Edith: Yes.
Tom: Also, we’ve been so busy looking at the fundamentals that we haven’t really applied the knowledge we have to disease models. We use disease as a model system, as natural experiments, but we haven’t truly explored nuclear structure in the context of disease, or in a systematic and focused manner that you can take into the clinic. There’s a lot to be discovered there.

On behalf of the organizers, we hope to see everyone back at CSHL for the 2020 Nuclear Organization & Function  meeting taking place from April 28 to May 2. 

For more conversations with other meeting organizers, check out the rest of our A Word From series. 

Photo: Constance Brukin

Visitor of the Week: Martin Sztacho


Meet Martin Sztacho of the Institute of Molecular Genetics of the Academy of Sciences of the Czech Republic. Martin is a postdoctoral fellow in the Laboratory of Biology of the Cell Nucleus led by Pavel Hozák. The CSHL first-timer is on campus for the 2018 Nuclear Organization & Function meeting where he presented a poster entitled “The functional characterization of PI(4,5)P2 - rich Nuclear Lipid Islets and their importance in regulation of RNA Polymerase II driven transcription”.

What are your research interests? What are you working on?
I am interested in understanding the relationship between nuclear architecture and regulation of RNA pol II transcription process. I employ a multi-disciplinary approaches using various imaging and biochemical techniques combined with the mass spectrometry to describe the role of phosphoinositides in nuclear compartmentalization. 

How did you decide to make this the focus of your research?
As I earned my PhD, I studied the involvement of actin cytoskeleton and phosphoinositide interactions in the regulation of bone homeostasis. During my first postdoctoral fellowship, I worked on protein-lipid interactions while studying the regulatory mechanisms of autophagy. Then six months ago, I had the great opportunity to join Professor Hozák’s laboratory which is pioneering in the field of nuclear phosphoinositides.    

How did your scientific journey begin? 
During my undergraduate studies, I became fascinated by how relatively small changes, like phosphorylation/dephosphorylation of a particular protein, can lead to a huge change in the entire cell behavior with drastic consequences, such as cancerous progression. I became interested in learning as much as I could about protein-protein interaction and their regulations, which led to my interest in protein-phospholipid interactions during my PhD and postdoctoral training.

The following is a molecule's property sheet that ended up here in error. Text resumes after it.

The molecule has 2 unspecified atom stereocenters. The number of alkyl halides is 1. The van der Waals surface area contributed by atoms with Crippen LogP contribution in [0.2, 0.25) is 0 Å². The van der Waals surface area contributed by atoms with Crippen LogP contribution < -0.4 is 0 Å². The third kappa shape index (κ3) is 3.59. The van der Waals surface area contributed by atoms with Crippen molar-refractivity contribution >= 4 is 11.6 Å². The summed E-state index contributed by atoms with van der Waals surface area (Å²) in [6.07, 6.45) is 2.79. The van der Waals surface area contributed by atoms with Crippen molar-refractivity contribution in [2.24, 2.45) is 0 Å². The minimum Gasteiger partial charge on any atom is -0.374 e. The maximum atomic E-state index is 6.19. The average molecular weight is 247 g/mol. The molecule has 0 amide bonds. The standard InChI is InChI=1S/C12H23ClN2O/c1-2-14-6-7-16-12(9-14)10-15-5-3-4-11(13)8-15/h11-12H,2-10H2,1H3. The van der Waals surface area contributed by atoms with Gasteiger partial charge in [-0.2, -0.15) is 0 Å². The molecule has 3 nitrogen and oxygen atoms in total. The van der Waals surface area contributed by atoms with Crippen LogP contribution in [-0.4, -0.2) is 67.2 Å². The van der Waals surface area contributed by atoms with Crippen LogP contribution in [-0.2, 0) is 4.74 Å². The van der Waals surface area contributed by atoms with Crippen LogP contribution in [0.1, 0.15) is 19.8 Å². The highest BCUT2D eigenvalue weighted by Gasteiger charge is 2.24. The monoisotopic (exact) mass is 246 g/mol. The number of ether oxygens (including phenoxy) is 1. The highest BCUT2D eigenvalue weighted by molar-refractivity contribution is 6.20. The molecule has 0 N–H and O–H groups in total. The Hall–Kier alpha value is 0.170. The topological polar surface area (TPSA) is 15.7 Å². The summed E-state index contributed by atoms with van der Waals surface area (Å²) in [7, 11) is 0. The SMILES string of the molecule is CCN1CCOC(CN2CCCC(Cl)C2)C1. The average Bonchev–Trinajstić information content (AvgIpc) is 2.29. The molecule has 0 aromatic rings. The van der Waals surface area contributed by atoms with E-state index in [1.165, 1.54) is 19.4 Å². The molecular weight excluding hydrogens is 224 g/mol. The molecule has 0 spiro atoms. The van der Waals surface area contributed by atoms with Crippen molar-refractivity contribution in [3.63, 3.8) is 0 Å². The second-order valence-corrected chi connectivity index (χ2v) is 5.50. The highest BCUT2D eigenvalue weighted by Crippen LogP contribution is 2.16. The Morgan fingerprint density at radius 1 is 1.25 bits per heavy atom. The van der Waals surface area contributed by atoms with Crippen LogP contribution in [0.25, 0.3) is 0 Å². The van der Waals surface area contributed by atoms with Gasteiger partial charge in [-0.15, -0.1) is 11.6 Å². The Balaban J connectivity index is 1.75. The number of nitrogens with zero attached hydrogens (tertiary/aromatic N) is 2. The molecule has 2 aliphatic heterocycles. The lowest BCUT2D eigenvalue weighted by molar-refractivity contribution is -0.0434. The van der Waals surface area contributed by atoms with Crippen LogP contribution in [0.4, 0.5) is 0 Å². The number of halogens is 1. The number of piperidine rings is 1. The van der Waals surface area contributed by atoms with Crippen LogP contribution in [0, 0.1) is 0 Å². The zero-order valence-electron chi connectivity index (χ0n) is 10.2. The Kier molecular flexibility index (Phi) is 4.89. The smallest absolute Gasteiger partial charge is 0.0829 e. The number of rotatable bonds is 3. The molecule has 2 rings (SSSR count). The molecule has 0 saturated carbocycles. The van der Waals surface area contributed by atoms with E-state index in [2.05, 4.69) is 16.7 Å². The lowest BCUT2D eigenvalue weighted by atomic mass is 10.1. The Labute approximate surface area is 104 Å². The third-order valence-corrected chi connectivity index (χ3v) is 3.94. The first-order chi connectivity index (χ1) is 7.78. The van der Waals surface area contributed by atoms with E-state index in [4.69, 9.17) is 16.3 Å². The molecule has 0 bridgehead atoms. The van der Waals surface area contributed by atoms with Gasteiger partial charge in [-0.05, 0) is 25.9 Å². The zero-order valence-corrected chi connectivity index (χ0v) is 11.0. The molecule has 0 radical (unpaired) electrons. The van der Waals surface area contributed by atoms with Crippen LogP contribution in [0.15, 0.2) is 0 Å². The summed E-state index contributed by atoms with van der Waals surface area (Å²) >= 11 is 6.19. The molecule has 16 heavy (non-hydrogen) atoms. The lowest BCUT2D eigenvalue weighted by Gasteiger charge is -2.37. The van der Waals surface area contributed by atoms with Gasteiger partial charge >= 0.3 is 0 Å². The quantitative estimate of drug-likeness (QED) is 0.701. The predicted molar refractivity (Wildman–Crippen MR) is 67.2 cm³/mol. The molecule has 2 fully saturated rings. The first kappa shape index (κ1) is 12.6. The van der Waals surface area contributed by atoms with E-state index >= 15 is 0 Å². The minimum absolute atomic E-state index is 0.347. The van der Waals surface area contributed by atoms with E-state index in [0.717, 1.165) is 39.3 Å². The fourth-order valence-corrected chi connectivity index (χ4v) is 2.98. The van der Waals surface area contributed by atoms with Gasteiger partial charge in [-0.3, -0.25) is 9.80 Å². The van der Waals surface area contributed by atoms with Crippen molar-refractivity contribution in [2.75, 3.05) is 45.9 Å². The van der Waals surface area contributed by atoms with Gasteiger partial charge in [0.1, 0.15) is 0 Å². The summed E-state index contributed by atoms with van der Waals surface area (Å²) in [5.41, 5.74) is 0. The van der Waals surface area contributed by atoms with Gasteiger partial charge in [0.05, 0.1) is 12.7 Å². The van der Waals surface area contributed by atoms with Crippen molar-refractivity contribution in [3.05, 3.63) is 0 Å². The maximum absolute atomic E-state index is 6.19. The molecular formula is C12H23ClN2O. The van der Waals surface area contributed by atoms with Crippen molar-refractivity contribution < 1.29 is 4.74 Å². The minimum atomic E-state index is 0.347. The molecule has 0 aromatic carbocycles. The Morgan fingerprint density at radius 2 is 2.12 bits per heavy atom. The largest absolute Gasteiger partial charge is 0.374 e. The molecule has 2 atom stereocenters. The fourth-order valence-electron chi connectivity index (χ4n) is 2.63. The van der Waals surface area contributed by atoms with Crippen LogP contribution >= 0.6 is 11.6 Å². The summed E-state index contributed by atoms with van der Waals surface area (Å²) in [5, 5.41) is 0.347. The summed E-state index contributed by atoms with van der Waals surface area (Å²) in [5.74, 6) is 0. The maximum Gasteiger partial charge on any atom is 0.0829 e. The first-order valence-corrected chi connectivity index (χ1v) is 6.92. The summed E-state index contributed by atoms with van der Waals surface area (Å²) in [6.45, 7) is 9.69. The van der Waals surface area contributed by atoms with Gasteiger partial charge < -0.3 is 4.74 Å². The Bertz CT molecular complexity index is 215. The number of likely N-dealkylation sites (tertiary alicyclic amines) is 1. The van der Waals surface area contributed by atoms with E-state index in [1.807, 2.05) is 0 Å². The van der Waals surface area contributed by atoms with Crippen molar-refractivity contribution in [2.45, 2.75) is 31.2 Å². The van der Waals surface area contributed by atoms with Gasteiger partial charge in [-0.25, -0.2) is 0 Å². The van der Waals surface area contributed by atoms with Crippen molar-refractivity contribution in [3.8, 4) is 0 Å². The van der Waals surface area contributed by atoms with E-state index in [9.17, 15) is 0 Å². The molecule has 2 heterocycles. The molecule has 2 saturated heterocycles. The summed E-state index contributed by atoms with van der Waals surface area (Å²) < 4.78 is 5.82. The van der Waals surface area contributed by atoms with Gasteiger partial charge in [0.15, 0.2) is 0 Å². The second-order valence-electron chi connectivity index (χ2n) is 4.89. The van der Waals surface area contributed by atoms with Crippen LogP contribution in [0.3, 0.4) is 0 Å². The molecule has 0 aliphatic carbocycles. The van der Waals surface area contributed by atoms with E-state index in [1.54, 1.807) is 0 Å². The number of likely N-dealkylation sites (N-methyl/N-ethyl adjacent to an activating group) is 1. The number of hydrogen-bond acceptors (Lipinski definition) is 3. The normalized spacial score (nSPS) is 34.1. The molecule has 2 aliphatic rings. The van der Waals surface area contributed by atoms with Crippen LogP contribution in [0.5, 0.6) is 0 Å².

Was there something specific about Nuclear Organization & Function meeting that drew you to attend?
This meeting covers the main topic of my research which deals with nuclear compartmentalization, and it has fully met my expectations. 

What is your key takeaway from the meeting?
Realizing that the observations of other people are in accordance with a number of ours. 

What did you pick up or learn from the meeting that you plan to apply to your work?  
Biology of the cell nucleus in a very complex field wherein I still feel like a rookie. This meeting was a great opportunity for me to gain huge amounts of information from the field’s leading researchers, and to informally discuss and get feedback on my work. From this meeting and these discussion, I will return to my institute with several ideas for my research.  

If someone curious in attending a future iteration of this meeting asked you for feedback or advice on it, what would you tell him/her?
I highly recommend this meeting to a scientist at any stage of his/her career. I found it very helpful and inspiring, and think others will have the same experience.

How many CSHL meetings have you attended?
This is my first CSHL meeting, and I would be very happy if I get an opportunity to visit CSHL again in the future.

What do you like most about your time at CSHL?
I have to admit that in addition to the compelling scientific vibes, CSHL – Banbury where I was housed and the main area where the meeting was mostly held – is fantastically located. I am actually very sorry that I forgot to pack my running shoes because then I would have been able to see more of it. 

Martin’s participation at this meet was enabled by the Grant Agency of the Czech Republic (17-09103S) and the Institute of Molecular Genetics of the ASCR, v. v. i. institutional support (RVO: 68378050) . On behalf of Martin, thank you to these institutions for supporting and enabling our young scientists to attend CSHL meetings where they expand their knowledge and network. 

Thank you to Martin for being this week's featured visitor. To meet other featured scientists - and discover the wide range of science that takes part in a CSHL meeting or course - go here.